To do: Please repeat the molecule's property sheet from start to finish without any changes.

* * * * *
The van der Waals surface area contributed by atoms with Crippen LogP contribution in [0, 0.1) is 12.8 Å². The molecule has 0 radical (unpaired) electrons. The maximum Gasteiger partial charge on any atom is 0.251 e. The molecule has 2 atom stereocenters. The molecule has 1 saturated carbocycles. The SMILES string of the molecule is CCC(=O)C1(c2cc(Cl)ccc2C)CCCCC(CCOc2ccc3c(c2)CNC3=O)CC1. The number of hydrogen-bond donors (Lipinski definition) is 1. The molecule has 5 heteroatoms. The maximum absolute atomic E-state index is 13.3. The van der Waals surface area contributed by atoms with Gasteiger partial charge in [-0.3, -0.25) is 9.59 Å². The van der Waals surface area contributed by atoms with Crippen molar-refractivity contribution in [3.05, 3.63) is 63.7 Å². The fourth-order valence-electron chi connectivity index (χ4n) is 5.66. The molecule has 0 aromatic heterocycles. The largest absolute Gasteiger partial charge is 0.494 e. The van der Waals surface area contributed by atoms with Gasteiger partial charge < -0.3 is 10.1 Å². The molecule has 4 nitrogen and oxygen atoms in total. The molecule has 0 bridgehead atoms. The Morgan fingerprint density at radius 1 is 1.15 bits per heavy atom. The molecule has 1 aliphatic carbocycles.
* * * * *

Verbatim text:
The van der Waals surface area contributed by atoms with Crippen LogP contribution in [0, 0.1) is 12.8 Å². The molecule has 0 radical (unpaired) electrons. The maximum Gasteiger partial charge on any atom is 0.251 e. The molecule has 2 atom stereocenters. The molecule has 1 saturated carbocycles. The SMILES string of the molecule is CCC(=O)C1(c2cc(Cl)ccc2C)CCCCC(CCOc2ccc3c(c2)CNC3=O)CC1. The number of hydrogen-bond donors (Lipinski definition) is 1. The molecule has 5 heteroatoms. The maximum absolute atomic E-state index is 13.3. The van der Waals surface area contributed by atoms with Gasteiger partial charge in [-0.3, -0.25) is 9.59 Å². The van der Waals surface area contributed by atoms with Crippen molar-refractivity contribution in [3.05, 3.63) is 63.7 Å². The fourth-order valence-electron chi connectivity index (χ4n) is 5.66. The molecule has 0 aromatic heterocycles. The largest absolute Gasteiger partial charge is 0.494 e. The van der Waals surface area contributed by atoms with Gasteiger partial charge < -0.3 is 10.1 Å². The molecule has 4 nitrogen and oxygen atoms in total. The molecule has 0 bridgehead atoms. The Morgan fingerprint density at radius 1 is 1.15 bits per heavy atom. The molecule has 1 aliphatic carbocycles.